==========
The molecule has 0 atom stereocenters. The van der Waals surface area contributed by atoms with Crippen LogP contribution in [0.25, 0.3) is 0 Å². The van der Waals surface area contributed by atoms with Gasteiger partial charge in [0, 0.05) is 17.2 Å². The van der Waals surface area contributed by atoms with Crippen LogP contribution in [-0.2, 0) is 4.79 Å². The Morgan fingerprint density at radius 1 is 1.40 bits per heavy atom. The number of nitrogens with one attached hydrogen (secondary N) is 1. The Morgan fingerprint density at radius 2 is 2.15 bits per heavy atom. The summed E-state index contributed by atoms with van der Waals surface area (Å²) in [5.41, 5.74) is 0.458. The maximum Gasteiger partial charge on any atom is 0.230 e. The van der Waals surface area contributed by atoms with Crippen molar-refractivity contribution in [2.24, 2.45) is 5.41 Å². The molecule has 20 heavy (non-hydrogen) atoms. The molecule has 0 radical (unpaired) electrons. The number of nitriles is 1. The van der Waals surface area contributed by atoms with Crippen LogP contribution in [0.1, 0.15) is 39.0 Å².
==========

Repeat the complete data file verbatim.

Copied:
The molecule has 0 atom stereocenters. The van der Waals surface area contributed by atoms with Crippen LogP contribution in [0.25, 0.3) is 0 Å². The van der Waals surface area contributed by atoms with Gasteiger partial charge in [0, 0.05) is 17.2 Å². The van der Waals surface area contributed by atoms with Crippen LogP contribution in [-0.2, 0) is 4.79 Å². The Morgan fingerprint density at radius 1 is 1.40 bits per heavy atom. The number of nitrogens with one attached hydrogen (secondary N) is 1. The Morgan fingerprint density at radius 2 is 2.15 bits per heavy atom. The summed E-state index contributed by atoms with van der Waals surface area (Å²) in [5.41, 5.74) is 0.458. The maximum Gasteiger partial charge on any atom is 0.230 e. The van der Waals surface area contributed by atoms with Crippen molar-refractivity contribution in [2.24, 2.45) is 5.41 Å². The molecule has 20 heavy (non-hydrogen) atoms. The molecule has 0 radical (unpaired) electrons. The number of nitriles is 1. The van der Waals surface area contributed by atoms with Crippen LogP contribution in [0.1, 0.15) is 39.0 Å².